The Knights Templar hunting him are fond of ink. Many of them wear the Rosary of barb wire around their arms or necks. Others sport scenes of The Passion or scenes from Revelation on their chests and backs. Many of their designs have made their way into the popular culture. Joe tries to convince himself that he is overreacting and the man seated across the car is nothing more than another poser, a wannabe. It doesn’t work. The man is a Templar; Joe feels it in his bones. The brick in his chest becomes a millstone. He feels it dragging him downward towards the crushing dark of despair.
Paranoia has served Joe Corelli as the better part of reason these last couple of years. He isn’t about to disregard its whispered voice, not now, when it is all he has left to trust in the world. Joe gets up and walks slowly to the back of the car. His tail keeps his seat. Joe opens the door and steps through. Between the cars, the rattling of the rails beneath the train grows explosively loud. The noise dredges up the memory of last summer’s firefight in Jerusalem. For a moment he is as paralyzed as he was that afternoon, face down between pews as sheets of automatic gun fire chewed up the church around him. He managed to overcome that fit of paralysis and crawled, eyes closed through the screaming, and running, falling and fallen bodies, to the sacristy and out of the church. He escaped the massacre. He survived. I can survive this too, he tells himself.
I can survive this, he repeats as he considers leaping off the moving train. Though there is no danger of being run over by an oncoming train, Joe quickly decides against it. If he doesn’t break his neck or leg in the jump, the move will not go unnoticed by the Transit Authority. There will be cops waiting for him at both ends of the track. As tempting as it is to stop his running, he dares not. He knows all too well that police custody will not protect him from the Templar.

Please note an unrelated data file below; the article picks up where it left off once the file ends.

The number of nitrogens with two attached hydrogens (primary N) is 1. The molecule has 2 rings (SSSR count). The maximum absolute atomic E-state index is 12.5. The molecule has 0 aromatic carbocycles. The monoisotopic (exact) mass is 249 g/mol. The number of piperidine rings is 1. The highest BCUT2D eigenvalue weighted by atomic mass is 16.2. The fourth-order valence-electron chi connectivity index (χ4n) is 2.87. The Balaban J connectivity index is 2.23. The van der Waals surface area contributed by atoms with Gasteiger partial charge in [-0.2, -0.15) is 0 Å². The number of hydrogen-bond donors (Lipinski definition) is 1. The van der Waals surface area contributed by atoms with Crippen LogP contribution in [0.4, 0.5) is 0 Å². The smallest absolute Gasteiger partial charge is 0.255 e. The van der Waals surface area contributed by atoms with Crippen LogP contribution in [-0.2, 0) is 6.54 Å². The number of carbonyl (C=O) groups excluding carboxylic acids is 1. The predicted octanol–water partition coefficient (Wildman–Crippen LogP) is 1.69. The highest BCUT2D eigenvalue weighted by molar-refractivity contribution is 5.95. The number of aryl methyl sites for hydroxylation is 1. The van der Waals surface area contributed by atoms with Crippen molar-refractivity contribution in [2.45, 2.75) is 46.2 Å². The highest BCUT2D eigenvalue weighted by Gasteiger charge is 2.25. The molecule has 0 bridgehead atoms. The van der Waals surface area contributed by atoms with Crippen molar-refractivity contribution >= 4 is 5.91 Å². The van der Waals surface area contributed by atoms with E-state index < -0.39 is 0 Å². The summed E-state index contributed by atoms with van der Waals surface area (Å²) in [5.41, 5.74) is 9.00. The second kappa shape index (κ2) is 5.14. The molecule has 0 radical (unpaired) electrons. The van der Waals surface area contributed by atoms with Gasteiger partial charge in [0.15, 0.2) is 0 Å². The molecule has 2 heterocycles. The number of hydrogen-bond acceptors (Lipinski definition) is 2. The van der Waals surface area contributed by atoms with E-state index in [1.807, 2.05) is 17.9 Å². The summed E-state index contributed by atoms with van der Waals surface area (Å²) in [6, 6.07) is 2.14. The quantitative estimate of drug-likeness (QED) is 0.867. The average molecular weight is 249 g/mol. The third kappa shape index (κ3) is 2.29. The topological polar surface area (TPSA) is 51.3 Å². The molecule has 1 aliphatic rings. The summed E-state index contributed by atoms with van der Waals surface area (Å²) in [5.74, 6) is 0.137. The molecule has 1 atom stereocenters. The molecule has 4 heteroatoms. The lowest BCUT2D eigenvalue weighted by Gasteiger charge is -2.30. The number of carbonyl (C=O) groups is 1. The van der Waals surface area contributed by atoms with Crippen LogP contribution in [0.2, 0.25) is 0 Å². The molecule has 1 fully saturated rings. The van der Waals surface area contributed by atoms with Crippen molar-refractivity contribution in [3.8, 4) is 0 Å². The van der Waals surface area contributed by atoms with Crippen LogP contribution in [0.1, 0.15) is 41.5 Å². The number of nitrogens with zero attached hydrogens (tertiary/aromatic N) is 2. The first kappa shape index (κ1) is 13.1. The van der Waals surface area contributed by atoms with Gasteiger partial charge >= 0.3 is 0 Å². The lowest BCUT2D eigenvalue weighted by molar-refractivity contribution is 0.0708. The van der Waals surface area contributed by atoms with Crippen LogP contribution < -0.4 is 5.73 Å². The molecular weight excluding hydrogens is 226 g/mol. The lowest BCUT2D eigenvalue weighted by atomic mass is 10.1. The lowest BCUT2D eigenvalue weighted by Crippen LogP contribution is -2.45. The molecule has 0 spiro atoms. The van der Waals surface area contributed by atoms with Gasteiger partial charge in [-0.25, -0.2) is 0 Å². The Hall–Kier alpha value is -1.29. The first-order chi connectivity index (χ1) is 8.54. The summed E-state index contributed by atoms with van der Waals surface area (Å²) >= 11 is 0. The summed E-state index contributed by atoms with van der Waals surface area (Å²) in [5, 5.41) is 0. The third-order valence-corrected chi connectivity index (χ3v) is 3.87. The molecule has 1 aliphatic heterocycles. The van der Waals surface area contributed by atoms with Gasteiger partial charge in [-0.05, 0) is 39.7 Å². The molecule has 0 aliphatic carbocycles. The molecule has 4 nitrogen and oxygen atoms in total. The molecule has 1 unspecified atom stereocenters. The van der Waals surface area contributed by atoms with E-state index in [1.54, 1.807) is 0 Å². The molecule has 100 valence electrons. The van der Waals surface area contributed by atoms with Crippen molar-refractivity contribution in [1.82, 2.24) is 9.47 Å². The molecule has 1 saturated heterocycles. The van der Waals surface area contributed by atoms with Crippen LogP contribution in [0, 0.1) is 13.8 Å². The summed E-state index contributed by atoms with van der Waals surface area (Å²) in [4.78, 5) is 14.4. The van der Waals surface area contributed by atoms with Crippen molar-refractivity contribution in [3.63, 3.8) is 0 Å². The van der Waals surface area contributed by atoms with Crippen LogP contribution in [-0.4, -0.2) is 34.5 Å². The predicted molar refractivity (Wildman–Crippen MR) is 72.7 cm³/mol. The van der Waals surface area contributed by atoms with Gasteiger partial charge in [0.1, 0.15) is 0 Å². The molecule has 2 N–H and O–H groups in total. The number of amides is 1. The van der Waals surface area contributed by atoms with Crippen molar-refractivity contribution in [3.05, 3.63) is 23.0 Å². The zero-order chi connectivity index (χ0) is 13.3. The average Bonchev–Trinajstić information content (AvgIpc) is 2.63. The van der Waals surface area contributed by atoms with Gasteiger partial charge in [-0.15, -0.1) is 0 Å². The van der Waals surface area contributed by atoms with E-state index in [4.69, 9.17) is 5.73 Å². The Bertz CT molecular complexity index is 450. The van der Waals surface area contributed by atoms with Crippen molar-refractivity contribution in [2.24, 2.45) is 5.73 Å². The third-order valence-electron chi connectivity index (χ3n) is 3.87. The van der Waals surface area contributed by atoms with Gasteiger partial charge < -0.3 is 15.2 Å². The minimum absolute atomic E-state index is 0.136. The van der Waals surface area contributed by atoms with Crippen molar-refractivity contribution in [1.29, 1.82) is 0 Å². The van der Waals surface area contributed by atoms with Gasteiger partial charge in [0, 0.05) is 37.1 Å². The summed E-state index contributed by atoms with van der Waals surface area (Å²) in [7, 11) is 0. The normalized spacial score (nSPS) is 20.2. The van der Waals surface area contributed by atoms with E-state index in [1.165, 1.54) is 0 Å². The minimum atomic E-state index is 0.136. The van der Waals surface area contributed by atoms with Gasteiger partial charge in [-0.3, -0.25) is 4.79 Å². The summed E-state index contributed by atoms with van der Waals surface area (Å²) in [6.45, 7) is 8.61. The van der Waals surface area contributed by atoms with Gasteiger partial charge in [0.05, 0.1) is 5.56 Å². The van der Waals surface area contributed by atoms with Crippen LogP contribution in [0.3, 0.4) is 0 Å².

Corelli opens the next door and keeps moving. Car after car the crowd thickens and he worms his way through them. The Templar is following him. He makes out the Knight’s dim reflection in the windows of the doors between cars. There is little more than six feet between them. Joe hurries through the last door and to the very back of the rearmost car. He stares out the back window at the receding city skyline. He listens for it, but Corelli doesn’t hear the door open behind him. Joe figures that his assassin thinks closing in on him in that crowded car, now that he has been spotted, would cause his prey to panic, force his hand, needlessly endangering the passengers around them. Corelli can not dispute the Templar’s assessment. The pounding of his heart affirms his stalker’s reasoning. His killer will be professional and not risk collateral damage; but soon, within minutes, they will be pulling into a station with plenty of traffic, elbow room and a whole lot of opportunity. One of them, the hunted or the hunter will have to make a move.
Joe buries his trembling hands into the pockets of his coat. His right hand wraps around the grip of his pistol. The train screeches as it slows along the platform. He thumbs off the safety. Unable to resist, he looks back over his shoulder to the door between cars. His tail is leaning against the conductor’s door on the other side. The young man is no longer trying to hide his purpose. He looks Joe straight in the face and winks.
Joe looks away.
The subway comes to a lurching stop. He takes a deep breath. The doors chime and part open. Corelli exhales and steps out. The Templar follows out onto the platform a few beats after him. He is ahead of Joe, between him and the exit. Joe considers turning back to the subway car. He might be able to fake him out and leave him stranded on the platform but the crowd is too thick for the maneuver. It presses at his back and sweeps him along towards the stairs. He grips his pistol tightly and continues forward. With every step the distance between them shrinks. The young man never takes his eyes off of Joe. A smile tugs at the corners of the Knight’s mouth. The hunter is savoring the sight of his prey scrambling for a way out of his fate.
Anger flares up through Joe and mixes with the tremors of despair. The Public Announcement speakers noisily crackle to life and blare out the next stops on the line. A narrow corridor opens up between the two men. They are four, maybe five feet apart. Joe pivots quickly to face him and fires a shot through his jacket pocket. The silencer, the PA’s loud, scratching warning of the closing doors and the general din of the busy platform swallow up the whisper of the muted shot. The bullet enters through the rib cage. The Templar folds over with a grunt and falls instantly. A young woman and her child trip over him. Joe lowers his head and continues forward. A small crowd gathers around the fallen trio. Two men reach down to disentangle them.